Rumors that a certain athlete was cheating were flying thick earlier this month at the United States Olympic swimming trials. She was too fast, too good. She simply turned in much better times than anyone thought she was capable of. She might make the team for the trip to Beijing, commenters said, but her steak wouldn't last.
Sure enough, last week a member of the U.S. women's swim team tested positive for a banned substance. When one test came back positive, Jessica Hardy stayed in California while the rest of team headed for Singapore to train. Hardy says she is innocent and has filed an appeal. Meanwhile, the rumors about Dara Torres continue unabated.
The Dara Torres drama has been unfolding over the past year. Her bid for a fifth trip to the Olympics was jump-started with a win in the 100-meter freestyle at the U.S. nationals last August. Almost immediately began speculation that the 41-year-old recent mother had to be cheating.
But then the sporting world's obsession with rooting out performance enhancing drugs took a weird turn. Taking and passing drug tests did not clear Torres of the allegations. Nor did her volunteering to participate in a pilot program which tests both blood and urine for signs of doping matter. Her performance was simply decreed too good not to have been the product of cheating. This is not even guilty until proven innocent; this is guilty with no hope of parole.
ESPN columnist Pat Forde recently gave form and substance to the widespread belief in the sporting press that Torres just had to be cheating. Forde wrote that Torres' performance "made me wonder whether too good to be true is the same thing as too good to be clean."
Incredibly, Forde said that baseball's various drug scandals make him suspicious of Torres's late-career boost. The next time a 40-year-old mom gets a strikeout in a MLB game, I'll perhaps see Forde's point. But there is a bigger fiction at work.
There is much less certitude about how the human body works than those who are busy defining the limits of human potential assume. This is especially true at the relatively novel intersection of sports science, top female athletes, and pregnancy. The massive natural doses of hormones Torres received during pregnancy, ones intended to loosen the pelvic girdle and make the delivery of a child easier for every mother, may have also had the effect of leaving Torres more flexible in all of her joints.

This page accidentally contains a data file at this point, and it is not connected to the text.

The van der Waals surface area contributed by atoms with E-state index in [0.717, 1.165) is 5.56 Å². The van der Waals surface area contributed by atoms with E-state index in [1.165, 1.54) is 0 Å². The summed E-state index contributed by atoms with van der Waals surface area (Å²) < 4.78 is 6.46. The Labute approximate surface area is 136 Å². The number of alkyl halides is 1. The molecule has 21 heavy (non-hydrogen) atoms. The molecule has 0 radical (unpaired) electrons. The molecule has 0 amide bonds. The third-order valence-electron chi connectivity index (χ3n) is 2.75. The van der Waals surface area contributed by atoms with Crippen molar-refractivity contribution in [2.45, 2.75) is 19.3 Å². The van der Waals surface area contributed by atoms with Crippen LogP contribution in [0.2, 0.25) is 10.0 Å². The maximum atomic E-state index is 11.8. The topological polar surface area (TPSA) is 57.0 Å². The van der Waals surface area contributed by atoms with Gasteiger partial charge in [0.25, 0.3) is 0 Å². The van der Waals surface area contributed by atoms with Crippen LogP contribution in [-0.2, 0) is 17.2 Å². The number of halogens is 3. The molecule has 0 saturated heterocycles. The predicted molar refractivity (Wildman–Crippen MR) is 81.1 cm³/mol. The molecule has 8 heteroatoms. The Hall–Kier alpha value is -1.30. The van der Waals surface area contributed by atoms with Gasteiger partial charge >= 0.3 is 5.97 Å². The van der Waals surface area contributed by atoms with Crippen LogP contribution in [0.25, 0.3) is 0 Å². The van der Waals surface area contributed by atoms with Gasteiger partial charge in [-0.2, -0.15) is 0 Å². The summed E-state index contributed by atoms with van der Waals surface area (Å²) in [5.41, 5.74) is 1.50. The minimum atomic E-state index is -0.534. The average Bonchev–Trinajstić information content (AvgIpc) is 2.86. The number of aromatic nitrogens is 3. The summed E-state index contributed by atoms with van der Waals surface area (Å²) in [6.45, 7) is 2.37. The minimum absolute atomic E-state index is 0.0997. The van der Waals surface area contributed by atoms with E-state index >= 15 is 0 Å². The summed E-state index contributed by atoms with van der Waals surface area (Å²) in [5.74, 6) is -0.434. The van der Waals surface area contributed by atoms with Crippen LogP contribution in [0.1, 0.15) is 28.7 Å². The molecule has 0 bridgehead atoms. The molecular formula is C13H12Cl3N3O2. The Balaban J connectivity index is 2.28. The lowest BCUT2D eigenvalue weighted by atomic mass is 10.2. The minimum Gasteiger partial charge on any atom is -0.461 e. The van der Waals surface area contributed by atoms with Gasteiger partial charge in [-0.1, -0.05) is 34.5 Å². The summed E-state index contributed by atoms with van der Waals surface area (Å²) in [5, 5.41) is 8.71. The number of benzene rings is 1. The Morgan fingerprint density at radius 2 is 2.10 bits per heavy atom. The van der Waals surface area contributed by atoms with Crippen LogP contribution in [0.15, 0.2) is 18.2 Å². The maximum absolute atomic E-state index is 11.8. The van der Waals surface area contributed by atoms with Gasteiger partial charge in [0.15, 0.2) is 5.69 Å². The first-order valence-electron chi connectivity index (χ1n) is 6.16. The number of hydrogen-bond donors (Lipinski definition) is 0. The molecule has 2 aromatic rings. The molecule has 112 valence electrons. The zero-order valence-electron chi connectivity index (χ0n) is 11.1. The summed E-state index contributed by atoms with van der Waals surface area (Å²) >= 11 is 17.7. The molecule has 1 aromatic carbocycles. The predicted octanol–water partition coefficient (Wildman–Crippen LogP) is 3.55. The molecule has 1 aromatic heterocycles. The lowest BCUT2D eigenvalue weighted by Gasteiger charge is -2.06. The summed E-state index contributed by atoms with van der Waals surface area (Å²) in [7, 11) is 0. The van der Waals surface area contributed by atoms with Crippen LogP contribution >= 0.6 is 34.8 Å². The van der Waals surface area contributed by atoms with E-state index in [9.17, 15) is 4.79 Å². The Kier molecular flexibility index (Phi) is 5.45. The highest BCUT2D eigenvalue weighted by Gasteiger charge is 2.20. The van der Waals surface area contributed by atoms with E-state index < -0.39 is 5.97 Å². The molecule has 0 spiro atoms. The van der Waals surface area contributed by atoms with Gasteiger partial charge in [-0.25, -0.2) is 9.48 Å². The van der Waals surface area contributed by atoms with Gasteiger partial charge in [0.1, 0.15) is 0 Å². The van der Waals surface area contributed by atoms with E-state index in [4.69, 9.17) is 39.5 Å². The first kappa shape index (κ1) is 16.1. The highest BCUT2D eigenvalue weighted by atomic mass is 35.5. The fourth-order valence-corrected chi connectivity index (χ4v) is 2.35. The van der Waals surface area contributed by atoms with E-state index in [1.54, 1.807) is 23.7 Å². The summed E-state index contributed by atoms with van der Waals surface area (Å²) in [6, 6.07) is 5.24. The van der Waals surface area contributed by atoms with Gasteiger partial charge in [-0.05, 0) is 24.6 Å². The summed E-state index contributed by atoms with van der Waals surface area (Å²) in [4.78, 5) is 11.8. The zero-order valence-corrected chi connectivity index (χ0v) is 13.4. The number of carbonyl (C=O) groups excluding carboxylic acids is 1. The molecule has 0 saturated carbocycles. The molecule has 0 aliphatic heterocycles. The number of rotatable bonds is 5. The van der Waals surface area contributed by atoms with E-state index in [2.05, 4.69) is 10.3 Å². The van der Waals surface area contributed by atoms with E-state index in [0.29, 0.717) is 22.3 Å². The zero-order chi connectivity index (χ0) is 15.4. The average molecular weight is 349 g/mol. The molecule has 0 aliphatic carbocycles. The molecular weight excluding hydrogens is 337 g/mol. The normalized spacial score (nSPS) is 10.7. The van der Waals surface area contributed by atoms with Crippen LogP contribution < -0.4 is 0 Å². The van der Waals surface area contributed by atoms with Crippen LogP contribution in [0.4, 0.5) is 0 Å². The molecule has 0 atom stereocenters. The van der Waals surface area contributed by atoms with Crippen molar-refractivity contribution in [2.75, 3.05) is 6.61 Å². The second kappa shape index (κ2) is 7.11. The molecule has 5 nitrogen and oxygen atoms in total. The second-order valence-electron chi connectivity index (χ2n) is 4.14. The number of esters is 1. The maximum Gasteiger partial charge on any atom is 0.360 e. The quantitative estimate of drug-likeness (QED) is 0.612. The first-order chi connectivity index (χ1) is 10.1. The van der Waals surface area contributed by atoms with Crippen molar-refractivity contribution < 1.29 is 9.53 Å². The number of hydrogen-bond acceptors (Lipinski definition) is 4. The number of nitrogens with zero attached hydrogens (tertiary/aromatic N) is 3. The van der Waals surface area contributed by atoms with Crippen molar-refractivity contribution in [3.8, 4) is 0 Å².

The advantages of motherhood might be all psychological, yet very real nonetheless. Certainly the sports comeback meme routinely features a mental and emotional component.
Besides, the Official Feel Good Story of MLB this year has been the resurrection of Josh Hamilton. The former number one overall draft pick, who spent a couple years digging ditches after blowing almost $4 million on a cocaine addiction, was an All-Star just a couple weeks ago. Hamilton's sober status is confirmed with regular urine tests, the negative results of which are taken at face-value. At every opportunity, Hamilton credits his religious faith and his wife with turning his life and career around.
With that, Hamilton joins former NFL and Super Bowl MVP Kurt Warner, who came from absolutely nowhere to guide the St. Louis Rams' Greatest Show on Turf to a title. His absurd fairy-tale story was not doubted as the likely product of cheating. Athletes like Hamilton and Warner routinely tout a change in personal outlook or relationships as having a profoundly positive impact on their performance.
With these examples in mind, it seems totally plausible that Dara Torres, happy mother of a two-year-old girl, has found a focus and sense of well-being that she might not have previously. Here is where it becomes clear why Forde and other Torres doubters like to portray swimming as primarily a function of lung capacity. Admitting that the ability to focus and maintain a peace of mind might boost performance undermines the case against Torres.
Fortunately for her, swimming is not just about lungs. Body control and consistency of stroke matter. Think of all the things that can go wrong with a golf swing. Now imagine aiming to take the perfect swing several times a second. In short, perhaps the 41-year-old Torres is finally the swimmer she was always capable of being.
The Pat Forde camp flatly rejects this possibility. Of Torres beating swimmers half her age, "It shouldn't even be possible for a woman in her 40s."
Exactly. Catching a glimpse of the impossible is precisely what the ancient Greeks sought out in sport. Good luck in Beijing, Dara.
Jeff Taylor writes from North Carolina.
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